August 30, 2018

Snapchat filters for real life? Why plastic surgeons are concerned about the rise of 'Snapchat dysmorphia'

Daily Briefing

    A few years ago, it was not uncommon for patients seeking plastic surgery to show up to the doctor with a celebrity photo they wanted to look like. But in a JAMA Facial Plastic Surgery opinion piece a group of plastic surgeon's say there's a new wave of patients who are bringing in edited selfies that are not always attainable—and may have real psychological consequences.

    See the survey results: What 2,500+ consumers want from surgical care

    Selfies become the new beauty standard

    The surgeons from Boston University School of Medicine explain patients are coming to plastic surgeons asking to look like photos of themselves that have been edited by a smartphone application such as Instagram or Snapchat. Snapchat, for instance, offers users around 20 filters to apply. While some filters offer silly enhancements—such as dog ears—others give users longer eyelashes or clearer skin.  

    According to the American Academy of Facial Plastic and Reconstructive Surgery, 55% of surgeons in 2017 said they'd had patients ask for enhancements to make them look better in selfies. That's up 13% from 2016.

    But in the JAMA article, the surgeons argue the beauty standards the apps cultivate are "unattainable." They write, "It can be argued that these apps are making us lose touch with reality because we expect to look perfectly primped and filtered in real life as well."

    Neelam Vashi, an assistant professor of dermatology at Boston University and one of the authors of the article, said she's seen patients who say, "'I want every single spot gone, and I want it gone by this week or I want it gone tomorrow,' because that's what this filtered photograph gave them." Vashi said that isn't realistic. "I can't do that. I can make people a lot better, but it will take me a lot more time than a week, and it won't be 100%."

    In addition, Noëlle Sherber, who runs a dermatology and plastic surgery practice in Washington, D.C., said many of the changes her patients want "are not achievable. We can't do that in real life. And if they really can't be made to match that, they will be inherently disappointed."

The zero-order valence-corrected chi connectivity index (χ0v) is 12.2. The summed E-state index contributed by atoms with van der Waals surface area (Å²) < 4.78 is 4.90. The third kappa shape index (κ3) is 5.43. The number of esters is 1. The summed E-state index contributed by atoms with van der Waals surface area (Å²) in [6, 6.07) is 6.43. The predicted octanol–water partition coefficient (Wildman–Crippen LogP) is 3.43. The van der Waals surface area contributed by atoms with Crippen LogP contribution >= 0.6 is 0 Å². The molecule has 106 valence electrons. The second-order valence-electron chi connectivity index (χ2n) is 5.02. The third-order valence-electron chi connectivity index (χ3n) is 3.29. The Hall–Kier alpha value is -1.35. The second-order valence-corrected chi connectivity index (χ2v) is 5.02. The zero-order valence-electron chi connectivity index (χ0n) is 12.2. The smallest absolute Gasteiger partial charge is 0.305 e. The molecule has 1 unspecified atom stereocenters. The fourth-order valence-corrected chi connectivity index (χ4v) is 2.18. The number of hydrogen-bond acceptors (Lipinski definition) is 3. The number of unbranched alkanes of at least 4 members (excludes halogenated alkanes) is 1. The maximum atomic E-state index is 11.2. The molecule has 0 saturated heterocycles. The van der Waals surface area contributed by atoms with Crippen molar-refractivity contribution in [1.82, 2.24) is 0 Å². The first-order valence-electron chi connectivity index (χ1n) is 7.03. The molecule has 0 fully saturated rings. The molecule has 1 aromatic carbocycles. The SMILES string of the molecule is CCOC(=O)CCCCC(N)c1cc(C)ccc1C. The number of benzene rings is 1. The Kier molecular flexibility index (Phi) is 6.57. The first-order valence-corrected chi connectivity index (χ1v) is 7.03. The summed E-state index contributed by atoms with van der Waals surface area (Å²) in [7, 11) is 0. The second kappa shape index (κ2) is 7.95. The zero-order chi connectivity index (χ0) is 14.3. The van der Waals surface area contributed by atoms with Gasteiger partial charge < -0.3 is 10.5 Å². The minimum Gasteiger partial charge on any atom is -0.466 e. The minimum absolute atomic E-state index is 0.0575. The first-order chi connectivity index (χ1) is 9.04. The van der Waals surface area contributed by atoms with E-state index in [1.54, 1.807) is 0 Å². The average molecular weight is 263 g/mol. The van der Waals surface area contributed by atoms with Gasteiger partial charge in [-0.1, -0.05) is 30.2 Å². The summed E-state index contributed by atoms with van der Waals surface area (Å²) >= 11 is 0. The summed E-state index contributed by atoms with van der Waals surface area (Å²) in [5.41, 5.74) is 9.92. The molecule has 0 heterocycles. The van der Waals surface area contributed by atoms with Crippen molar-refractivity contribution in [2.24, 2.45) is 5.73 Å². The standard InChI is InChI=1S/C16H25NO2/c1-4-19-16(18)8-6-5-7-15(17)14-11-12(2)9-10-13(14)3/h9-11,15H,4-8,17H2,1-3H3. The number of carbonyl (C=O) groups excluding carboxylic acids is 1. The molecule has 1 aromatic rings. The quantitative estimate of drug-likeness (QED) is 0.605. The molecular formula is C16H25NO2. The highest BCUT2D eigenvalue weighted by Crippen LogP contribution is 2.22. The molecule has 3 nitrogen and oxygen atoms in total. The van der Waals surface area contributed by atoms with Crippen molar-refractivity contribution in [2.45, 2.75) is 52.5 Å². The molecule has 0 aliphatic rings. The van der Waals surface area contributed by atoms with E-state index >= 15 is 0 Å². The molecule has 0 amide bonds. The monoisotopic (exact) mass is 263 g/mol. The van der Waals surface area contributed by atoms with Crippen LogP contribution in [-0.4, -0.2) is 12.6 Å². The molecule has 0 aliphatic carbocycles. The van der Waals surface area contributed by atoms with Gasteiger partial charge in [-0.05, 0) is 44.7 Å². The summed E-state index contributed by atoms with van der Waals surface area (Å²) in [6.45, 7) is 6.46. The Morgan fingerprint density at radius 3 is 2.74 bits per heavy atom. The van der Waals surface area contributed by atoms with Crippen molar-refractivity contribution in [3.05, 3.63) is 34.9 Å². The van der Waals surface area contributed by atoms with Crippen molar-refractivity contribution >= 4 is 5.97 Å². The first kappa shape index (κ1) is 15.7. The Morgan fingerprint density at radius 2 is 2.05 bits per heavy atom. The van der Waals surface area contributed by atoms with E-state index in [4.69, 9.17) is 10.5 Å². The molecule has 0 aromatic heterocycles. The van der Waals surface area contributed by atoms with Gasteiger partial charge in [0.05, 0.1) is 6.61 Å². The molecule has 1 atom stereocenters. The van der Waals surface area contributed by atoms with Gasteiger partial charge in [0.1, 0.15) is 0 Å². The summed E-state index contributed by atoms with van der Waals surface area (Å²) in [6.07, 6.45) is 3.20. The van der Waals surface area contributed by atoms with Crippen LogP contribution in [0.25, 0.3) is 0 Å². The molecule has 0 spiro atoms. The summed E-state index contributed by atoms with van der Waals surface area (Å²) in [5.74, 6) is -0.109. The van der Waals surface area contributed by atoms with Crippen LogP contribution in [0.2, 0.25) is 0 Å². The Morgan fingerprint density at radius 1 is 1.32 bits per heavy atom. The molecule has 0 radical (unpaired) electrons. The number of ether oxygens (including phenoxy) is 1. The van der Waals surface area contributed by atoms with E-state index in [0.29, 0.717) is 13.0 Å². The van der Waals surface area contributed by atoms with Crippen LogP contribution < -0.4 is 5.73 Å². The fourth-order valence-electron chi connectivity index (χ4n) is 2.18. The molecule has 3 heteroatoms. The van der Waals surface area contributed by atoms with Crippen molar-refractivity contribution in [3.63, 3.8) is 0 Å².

'Snapchat dysmorphia' and possible treatments

    The phenomenon has been termed "Snapchat dysmorphia." In the new JAMA piece, the surgeons raise concerns that its negative effect could lead to body dysmorphic disorder (BDD), a diagnosable mental illness wherein individuals obsess over body image and physical appearance. It can be treated with therapy and medication, though about one-quarter of patients with BDD have attempted suicide, according to a 2007 study.

    "The pervasiveness of these filtered images can take a toll one one's self-esteem, make one feel inadequate for not looking a certain way in the real world, and may even act as a trigger and lead to [BDD]," the authors write.

    The authors warned that surgical intervention "will not improve or may even worse underlying BDD if present." They conclude, "It is important for clinicians to understand the implications of social media on body image and self-esteem to better treat and counsel their patients" (Anapol, The Hill, 8/6; Belluz, Vox, 8/10; Chiu, Washington Post, 8/6; Vashi et al., JAMA Facial Plastic Surgery, 8/2).

    What do consumers want from surgical care?

    Get our analysis of over 2,500 responses from consumers on how they prioritize provider attributes like cost, travel time, and hospital affiliation when they need surgical care for representative surgeries of varying acuity—a colonoscopy, knee replacement, coronary bypass, or cancerous tumor removal.

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